Sophomore pitches in for Penn-Trafford softball team's success
Penn-Trafford pitcher Nicole Smith took a page from a magician's handbook when asked about her recent success.
After the Warriors beat Norwin 9-1 on May 2 to clinch the final playoff spot from Section 1-AAAA, Knights coach Andy Phipps said his team couldn't seem to make solid contact against the Penn-Trafford sophomore, instead popping most of her pitches up.
Smith isn't about to let opponents to know why.
“That's my secret,” she said. “I'm not going to share that one.”
While Smith's pitches will stay a secret for now, Penn-Trafford opponents are learning how difficult she can be to face.
In addition to the strong performance against Norwin, where she allowed three hits and struck out seven batters in a complete-game victory, Smith shut out section opponents Hempfield (2-0) and Franklin Regional (7-0) to lead the Warriors (12-5, 8-4) back to the playoffs after a one-year absence. Penn-Trafford was scheduled to play Plum in the first round of the WPIAL playoffs at 5 p.m. Tuesday at Gateway.
“She's done very well for us the second half,” Penn-Trafford coach Sam DeNillo said. “The first half, a lot of the teams didn't see her. Right now, we've been pitching her a lot, she's been doing well and the girls have really been playing a good defense behind her.”
Following Smith's example, DeNillo kept the identity of his starting pitcher for Tuesday's playoff opener a secret.
Smith said she was “really nervous” when she first got her chance to pitch regularly in the second half of the season.
“I didn't want to let the team down, so I've just been working as hard as I possibly can to help win the games (and) give everybody a good chance,” she said.
The sophomore's emergence coincided with an overall team improvement the second half of the season. After splitting their first eight games of the season, the Warriors had won eight of nine games heading into Tuesday evening's WPIAL playoff opener against Plum.
After Penn-Trafford finished in fourth place in the section in 2012, DeNillo said he counted on some of the players who had made the postseason before to lead the Warriors back in 2013.
“We always look forward to the playoffs, and last year was really rough,” senior catcher Jess Zavolta said. “I feel like this year we all came together, and we knew we were going to make it.”
Senior Danielle Wally said an attitude adjustment helped the team become more cohesive as the season went on.
“We all played together as a team towards the end (and) came together,” Wally said.
Before Tuesday's game against Plum, which ended past the deadline for this week's edition, the Warriors hadn't played a regular game in 12 days.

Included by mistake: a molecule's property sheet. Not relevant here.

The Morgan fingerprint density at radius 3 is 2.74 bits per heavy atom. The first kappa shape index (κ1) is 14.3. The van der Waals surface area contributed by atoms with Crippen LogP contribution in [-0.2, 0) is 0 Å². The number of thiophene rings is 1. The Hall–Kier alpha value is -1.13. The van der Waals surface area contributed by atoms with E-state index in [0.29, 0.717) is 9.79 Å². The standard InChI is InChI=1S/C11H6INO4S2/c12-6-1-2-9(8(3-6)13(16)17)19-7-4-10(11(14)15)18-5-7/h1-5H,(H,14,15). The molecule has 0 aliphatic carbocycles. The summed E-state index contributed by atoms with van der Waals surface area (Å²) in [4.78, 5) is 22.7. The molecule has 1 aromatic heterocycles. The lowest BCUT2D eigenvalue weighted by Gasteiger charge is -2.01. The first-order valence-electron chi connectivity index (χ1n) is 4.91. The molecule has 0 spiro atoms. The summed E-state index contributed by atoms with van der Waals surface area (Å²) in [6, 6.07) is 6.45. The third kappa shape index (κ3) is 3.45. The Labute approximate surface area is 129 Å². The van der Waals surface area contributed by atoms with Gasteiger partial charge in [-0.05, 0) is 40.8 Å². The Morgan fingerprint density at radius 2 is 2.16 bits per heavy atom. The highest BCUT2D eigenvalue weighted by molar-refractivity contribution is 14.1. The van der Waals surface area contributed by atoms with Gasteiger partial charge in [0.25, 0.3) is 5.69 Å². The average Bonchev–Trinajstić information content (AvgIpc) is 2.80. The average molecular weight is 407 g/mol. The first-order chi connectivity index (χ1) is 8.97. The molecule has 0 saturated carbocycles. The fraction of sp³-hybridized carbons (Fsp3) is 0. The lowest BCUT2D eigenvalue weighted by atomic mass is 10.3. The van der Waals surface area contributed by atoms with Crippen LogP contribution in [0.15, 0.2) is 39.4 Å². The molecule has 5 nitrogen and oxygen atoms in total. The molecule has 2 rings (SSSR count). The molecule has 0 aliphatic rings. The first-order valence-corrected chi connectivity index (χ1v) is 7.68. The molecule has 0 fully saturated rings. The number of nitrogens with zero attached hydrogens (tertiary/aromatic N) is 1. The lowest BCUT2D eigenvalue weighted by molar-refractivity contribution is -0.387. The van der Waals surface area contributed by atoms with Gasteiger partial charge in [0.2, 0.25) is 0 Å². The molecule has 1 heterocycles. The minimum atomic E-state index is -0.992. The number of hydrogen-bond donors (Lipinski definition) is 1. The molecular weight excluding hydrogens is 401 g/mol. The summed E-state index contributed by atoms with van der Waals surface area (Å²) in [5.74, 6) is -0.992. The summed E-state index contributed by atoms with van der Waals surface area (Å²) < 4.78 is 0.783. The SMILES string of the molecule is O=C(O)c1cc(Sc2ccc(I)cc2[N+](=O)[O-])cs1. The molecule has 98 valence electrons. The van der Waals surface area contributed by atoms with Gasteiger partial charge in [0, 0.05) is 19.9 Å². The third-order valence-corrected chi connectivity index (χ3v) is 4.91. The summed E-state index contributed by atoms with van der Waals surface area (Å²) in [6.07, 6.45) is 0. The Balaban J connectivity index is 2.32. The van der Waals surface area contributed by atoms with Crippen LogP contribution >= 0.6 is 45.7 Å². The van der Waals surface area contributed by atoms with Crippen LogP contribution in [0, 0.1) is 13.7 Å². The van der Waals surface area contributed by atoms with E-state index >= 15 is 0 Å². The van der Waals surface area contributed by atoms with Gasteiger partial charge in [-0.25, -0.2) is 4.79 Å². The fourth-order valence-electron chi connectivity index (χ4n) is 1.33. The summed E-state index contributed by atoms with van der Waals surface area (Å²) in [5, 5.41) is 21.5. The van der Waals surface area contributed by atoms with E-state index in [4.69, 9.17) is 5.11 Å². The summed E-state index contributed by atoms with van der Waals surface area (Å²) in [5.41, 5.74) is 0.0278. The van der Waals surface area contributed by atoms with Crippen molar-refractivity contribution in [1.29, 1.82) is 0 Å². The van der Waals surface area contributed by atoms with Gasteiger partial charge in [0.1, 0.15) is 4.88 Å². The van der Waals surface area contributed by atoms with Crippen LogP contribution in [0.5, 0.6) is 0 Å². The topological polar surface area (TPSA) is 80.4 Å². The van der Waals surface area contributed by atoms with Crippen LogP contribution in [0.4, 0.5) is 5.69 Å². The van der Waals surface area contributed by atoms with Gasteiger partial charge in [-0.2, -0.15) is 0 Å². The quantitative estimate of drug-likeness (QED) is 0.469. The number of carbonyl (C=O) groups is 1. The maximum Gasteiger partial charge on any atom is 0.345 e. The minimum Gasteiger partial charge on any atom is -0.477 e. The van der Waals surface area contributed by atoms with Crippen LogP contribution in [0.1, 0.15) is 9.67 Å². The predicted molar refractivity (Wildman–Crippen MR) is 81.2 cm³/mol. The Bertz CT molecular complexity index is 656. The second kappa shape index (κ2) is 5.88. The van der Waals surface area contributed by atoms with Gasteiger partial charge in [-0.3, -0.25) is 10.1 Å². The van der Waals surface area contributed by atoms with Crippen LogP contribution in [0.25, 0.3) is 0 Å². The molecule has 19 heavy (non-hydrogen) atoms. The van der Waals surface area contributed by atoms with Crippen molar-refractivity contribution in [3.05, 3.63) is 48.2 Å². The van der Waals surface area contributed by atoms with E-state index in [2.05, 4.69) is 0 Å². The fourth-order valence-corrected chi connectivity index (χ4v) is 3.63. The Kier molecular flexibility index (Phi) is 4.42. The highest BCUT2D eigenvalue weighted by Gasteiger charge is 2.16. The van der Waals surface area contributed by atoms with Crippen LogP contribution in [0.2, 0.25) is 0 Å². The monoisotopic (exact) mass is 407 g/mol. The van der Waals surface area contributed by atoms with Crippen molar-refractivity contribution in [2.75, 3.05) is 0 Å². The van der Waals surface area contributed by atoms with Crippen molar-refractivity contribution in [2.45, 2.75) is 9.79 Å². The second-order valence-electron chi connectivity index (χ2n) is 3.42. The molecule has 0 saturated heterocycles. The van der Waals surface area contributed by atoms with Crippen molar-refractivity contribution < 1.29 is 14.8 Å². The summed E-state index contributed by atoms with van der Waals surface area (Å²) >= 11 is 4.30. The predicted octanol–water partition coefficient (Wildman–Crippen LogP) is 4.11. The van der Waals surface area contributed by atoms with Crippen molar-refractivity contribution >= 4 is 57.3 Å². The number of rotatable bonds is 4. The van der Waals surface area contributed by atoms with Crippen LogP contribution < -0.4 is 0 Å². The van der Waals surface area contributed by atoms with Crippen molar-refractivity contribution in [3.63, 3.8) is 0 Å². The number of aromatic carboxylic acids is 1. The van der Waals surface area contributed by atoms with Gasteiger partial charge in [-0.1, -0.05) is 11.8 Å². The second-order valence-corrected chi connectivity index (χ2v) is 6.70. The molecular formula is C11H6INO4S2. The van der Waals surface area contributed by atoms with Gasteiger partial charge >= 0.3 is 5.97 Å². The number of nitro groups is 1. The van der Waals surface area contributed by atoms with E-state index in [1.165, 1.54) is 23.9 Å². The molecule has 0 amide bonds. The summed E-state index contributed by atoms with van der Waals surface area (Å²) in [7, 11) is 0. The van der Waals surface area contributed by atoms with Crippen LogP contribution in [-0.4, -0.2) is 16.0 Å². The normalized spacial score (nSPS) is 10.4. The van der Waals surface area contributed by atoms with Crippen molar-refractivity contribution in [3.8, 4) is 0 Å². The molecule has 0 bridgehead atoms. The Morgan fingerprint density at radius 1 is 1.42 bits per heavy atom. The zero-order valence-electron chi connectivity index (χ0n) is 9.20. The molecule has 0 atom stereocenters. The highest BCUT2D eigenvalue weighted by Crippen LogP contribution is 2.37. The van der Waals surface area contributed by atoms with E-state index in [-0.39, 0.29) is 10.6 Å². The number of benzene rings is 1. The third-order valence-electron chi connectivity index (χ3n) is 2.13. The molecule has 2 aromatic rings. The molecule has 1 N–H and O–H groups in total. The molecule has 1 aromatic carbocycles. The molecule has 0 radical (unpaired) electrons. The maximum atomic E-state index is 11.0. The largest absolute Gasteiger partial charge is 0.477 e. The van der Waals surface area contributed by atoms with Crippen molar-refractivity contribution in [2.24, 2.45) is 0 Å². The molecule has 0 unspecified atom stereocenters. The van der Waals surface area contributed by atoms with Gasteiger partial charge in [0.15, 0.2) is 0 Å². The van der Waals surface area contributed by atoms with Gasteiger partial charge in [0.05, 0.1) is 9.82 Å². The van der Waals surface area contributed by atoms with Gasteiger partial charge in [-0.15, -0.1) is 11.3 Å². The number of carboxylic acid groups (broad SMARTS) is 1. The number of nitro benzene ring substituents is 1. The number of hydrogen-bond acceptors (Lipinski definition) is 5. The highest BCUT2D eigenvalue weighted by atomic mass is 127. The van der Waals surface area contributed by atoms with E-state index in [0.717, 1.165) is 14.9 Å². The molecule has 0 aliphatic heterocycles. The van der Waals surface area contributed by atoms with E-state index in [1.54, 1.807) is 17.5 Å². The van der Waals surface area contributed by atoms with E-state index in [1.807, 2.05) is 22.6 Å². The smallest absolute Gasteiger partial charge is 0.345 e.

The team did play an exhibition game last week against Greensburg Central Catholic but ended it after four innings.
“The girls are ready to go,” DeNillo said. “I think probably every team in the section feels the same way right now.”
Penn-Trafford and Plum did meet earlier this season, on April 26, and the Warriors came away with a 9-0 victory. But DeNillo said that game didn't give him any extra confidence heading into Tuesday's matchup.
“We're taking each game as they come,” he said. “I'm hoping that the girls keep their head on straight and realize that any team can be beaten at any point of the game now. I'm going into this game like we've never played them, and they're a team that we've never beaten before.”
Doug Gulasy is a staff writer for Trib Total Media. He can be reached at 412-388-5830 or via Twitter @dgulasy_Trib.
You are solely responsible for your comments and by using TribLive.com you agree to our Terms of Service.
We moderate comments. Our goal is to provide substantive commentary for a general readership. By screening submissions, we provide a space where readers can share intelligent and informed commentary that enhances the quality of our news and information.
While most comments will be posted if they are on-topic and not abusive, moderating decisions are subjective. We will make them as carefully and consistently as we can. Because of the volume of reader comments, we cannot review individual moderation decisions with readers.
We value thoughtful comments representing a range of views that make their point quickly and politely. We make an effort to protect discussions from repeated comments either by the same reader or different readers
We follow the same standards for taste as the daily newspaper. A few things we won't tolerate: personal attacks, obscenity, vulgarity, profanity (including expletives and letters followed by dashes), commercial promotion, impersonations, incoherence, proselytizing and SHOUTING. Don't include URLs to Web sites.
We do not edit comments. They are either approved or deleted. We reserve the right to edit a comment that is quoted or excerpted in an article. In this case, we may fix spelling and punctuation.
We welcome strong opinions and criticism of our work, but we don't want comments to become bogged down with discussions of our policies and we will moderate accordingly.
We appreciate it when readers and people quoted in articles or blog posts point out errors of fact or emphasis and will investigate all assertions. But these suggestions should be sent via e-mail. To avoid distracting other readers, we won't publish comments that suggest a correction. Instead, corrections will be made in a blog post or in an article.